Portland, Ore. -- Swiss researchers have found a way to directly make any color that can be perceived by the human eye on a computer screen. Instead of mixing red, green and blue, as is done today, electrical engineers at the Swiss Federal Institute of Technology (Zurich) have crafted an electrically controlled, flexible diffraction grating that can be tuned in real-time to any possible color. Though they have so far made only a single pixel, the EEs say that displays based on their technology could one day emit a unique color at each pixel by sending the appropriate electrical voltage to its deformable diffraction grating.
Creating a spectrum of colors on a computer display is now accomplished by mixing RGB subpixels. But mixing three primary colors can represent only a fraction of the color space that the human eye can perceive.
Now, the Swiss team believes it has found a way around the problem. Its electrically deformable diffraction grating is fabricated by sandwiching an electroactive-polymer dielectric--also called an artificial muscle--between two flexible conductors. The diffraction grating separates white light into a spectrum of colors in the same way that prisms do. When a voltage is applied, the conductors are attracted to each other, thereby squeezing the sandwiched polymer, which causes it to spread out.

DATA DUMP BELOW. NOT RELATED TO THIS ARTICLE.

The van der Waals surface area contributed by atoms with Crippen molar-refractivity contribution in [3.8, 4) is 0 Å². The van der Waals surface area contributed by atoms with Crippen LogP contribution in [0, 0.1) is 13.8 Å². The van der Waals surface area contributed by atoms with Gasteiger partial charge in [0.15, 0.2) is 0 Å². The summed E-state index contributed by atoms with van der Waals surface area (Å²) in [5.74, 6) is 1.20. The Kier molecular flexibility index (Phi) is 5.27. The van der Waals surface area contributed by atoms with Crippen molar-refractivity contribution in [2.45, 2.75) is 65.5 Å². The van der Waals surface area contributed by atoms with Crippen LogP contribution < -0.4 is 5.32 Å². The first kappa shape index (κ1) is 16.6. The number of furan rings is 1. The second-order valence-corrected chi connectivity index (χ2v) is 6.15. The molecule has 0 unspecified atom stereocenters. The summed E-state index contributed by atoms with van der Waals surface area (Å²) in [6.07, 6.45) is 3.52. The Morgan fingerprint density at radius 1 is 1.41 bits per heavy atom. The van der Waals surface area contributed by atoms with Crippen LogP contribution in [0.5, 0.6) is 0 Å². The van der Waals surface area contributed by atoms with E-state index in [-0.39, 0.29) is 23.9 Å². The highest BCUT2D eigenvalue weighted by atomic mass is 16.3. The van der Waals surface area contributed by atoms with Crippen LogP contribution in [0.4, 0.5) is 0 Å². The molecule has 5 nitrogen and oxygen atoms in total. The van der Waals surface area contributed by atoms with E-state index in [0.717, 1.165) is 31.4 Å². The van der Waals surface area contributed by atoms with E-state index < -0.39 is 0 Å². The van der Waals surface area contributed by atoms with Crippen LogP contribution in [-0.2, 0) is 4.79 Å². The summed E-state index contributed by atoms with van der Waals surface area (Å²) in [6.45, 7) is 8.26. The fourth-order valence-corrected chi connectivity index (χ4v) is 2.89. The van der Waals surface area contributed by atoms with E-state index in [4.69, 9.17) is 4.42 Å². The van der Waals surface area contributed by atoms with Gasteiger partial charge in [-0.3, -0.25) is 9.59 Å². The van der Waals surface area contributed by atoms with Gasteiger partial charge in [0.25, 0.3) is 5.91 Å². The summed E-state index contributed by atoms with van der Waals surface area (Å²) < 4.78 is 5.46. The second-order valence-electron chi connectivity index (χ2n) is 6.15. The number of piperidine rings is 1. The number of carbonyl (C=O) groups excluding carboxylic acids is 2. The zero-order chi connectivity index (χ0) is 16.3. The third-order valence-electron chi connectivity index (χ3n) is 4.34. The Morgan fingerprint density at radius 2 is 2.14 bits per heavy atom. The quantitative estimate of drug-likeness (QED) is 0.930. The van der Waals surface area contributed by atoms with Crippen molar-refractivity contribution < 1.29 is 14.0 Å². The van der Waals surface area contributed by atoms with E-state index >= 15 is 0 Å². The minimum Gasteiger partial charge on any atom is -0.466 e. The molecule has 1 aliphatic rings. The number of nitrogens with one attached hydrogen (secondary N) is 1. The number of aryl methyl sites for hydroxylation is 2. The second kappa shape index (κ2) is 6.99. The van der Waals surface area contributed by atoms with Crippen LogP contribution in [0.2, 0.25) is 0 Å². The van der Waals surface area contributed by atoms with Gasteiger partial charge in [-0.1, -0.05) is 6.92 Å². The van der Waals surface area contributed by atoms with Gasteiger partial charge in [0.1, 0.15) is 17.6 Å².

Diffraction grating bends
By attaching a flexible diffraction grating atop the structure, it will deform too, thus changing the angles of the color spectrum it emits. A hole is then fabricated atop the diffraction grating so that only a single color is emitted from that pixel location. By sending different voltages to each pixel's deformable diffraction grating, any possible color can be emitted through the hole. The group's polymer was demonstrated to cover the entire visible spectrum.
Next, the team will try to reduce the volts needed to deform the diffraction grating to the low voltages used on chips today.